Montessori: The Science behind the Genius

By Angeline Stoll Lillard | Go to book overview

4: Interest in Human Learning

The secret of success "in education" is found to lie in the right use
of imagination in awakening interest, and the stimulation of
seeds of interest already sown.

—MARIA MONTESSORI (1948/1967, pp. 1-2)

Montessori education is designed to awaken interest and to allow children to pursue learning about issues that already personally interest them. This is a natural corollary to a system of education based on choice: one chooses to do what one is interested in doing. It is also necessary to a system that is based on intrinsic motivation, rather than on extrinsic motivators such as grades, as discussed in chapter 5.

Interest researchers discriminate two types of interest. Personal interests, such as hobbies, are subjective and not universal. In contrast, topic interests have broad appeal and therefore are shared by most people. Montessori education capitalizes on both types of interests.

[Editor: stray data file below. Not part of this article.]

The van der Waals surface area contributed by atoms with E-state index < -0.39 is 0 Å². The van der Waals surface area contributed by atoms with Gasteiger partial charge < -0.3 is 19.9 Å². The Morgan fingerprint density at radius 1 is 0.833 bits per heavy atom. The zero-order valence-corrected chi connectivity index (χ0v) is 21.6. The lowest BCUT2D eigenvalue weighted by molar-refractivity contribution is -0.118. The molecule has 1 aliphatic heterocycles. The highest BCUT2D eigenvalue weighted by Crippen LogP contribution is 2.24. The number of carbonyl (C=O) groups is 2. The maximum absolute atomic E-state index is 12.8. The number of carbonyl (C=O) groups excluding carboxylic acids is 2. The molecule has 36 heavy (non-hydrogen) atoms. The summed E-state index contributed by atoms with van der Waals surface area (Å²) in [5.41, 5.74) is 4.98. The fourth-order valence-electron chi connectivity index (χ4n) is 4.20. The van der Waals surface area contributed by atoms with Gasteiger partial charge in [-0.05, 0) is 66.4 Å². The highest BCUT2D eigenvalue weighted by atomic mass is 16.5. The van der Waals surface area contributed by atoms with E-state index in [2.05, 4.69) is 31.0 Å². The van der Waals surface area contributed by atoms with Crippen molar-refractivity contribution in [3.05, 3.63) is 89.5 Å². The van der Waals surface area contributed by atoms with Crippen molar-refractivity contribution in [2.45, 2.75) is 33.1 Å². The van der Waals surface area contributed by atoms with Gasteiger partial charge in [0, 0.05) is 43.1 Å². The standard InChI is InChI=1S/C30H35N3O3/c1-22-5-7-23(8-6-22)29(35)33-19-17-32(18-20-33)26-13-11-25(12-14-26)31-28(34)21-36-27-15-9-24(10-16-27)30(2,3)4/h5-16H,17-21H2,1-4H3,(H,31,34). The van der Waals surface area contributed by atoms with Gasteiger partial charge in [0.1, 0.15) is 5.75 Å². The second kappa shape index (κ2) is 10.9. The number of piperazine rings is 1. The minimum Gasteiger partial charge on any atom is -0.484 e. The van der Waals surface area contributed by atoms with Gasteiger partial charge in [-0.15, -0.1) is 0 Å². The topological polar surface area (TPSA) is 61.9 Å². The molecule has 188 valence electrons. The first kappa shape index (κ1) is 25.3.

In terms of topic interests, Montessori materials and activities have been very carefully developed over many decades to appeal to children's interests. Dr. Montessori would create a material and then test it, observing how children interacted with it. Materials that did not capture their interest and serve their learning were rejected, and she revised each material until she got good results. This same care was put into the development of the lessons. In thorough Montessori teacher training courses, future teachers are taught every lesson for the level at which they will work. The teachers write each lesson down like the script of a play, replete with illustrations, creating albums of the entire curriculum. While practicing these lessons with each other and the teacher trainers, Montessori teachers-in-training

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Montessori: The Science behind the Genius
Table of contents

Table of contents

  • Title Page iii
  • Preface vii
  • Acknowledgments xi
  • Notes on the Book xiii
  • Contents xv
  • Montessori 1
  • 1: An Answer to the Crisis in Education 3
  • 2: The Impact of Movement on Learning and Cognition 38
  • 3: Choice and Perceived Control 80
  • 4: Interest in Human Learning 114
  • 5: Extrinsic Rewards and Motivation 152
  • 6: Learning from Peers 192
  • 7: Meaningful Contexts for Learning 224
  • 8: Adult Interaction Styles and Child Outcomes 257
  • 9: Order in Environment and Mind 289
  • 10: Education for Children 325
  • Works Cited 347
  • Name Index 379
  • Subject Index 389
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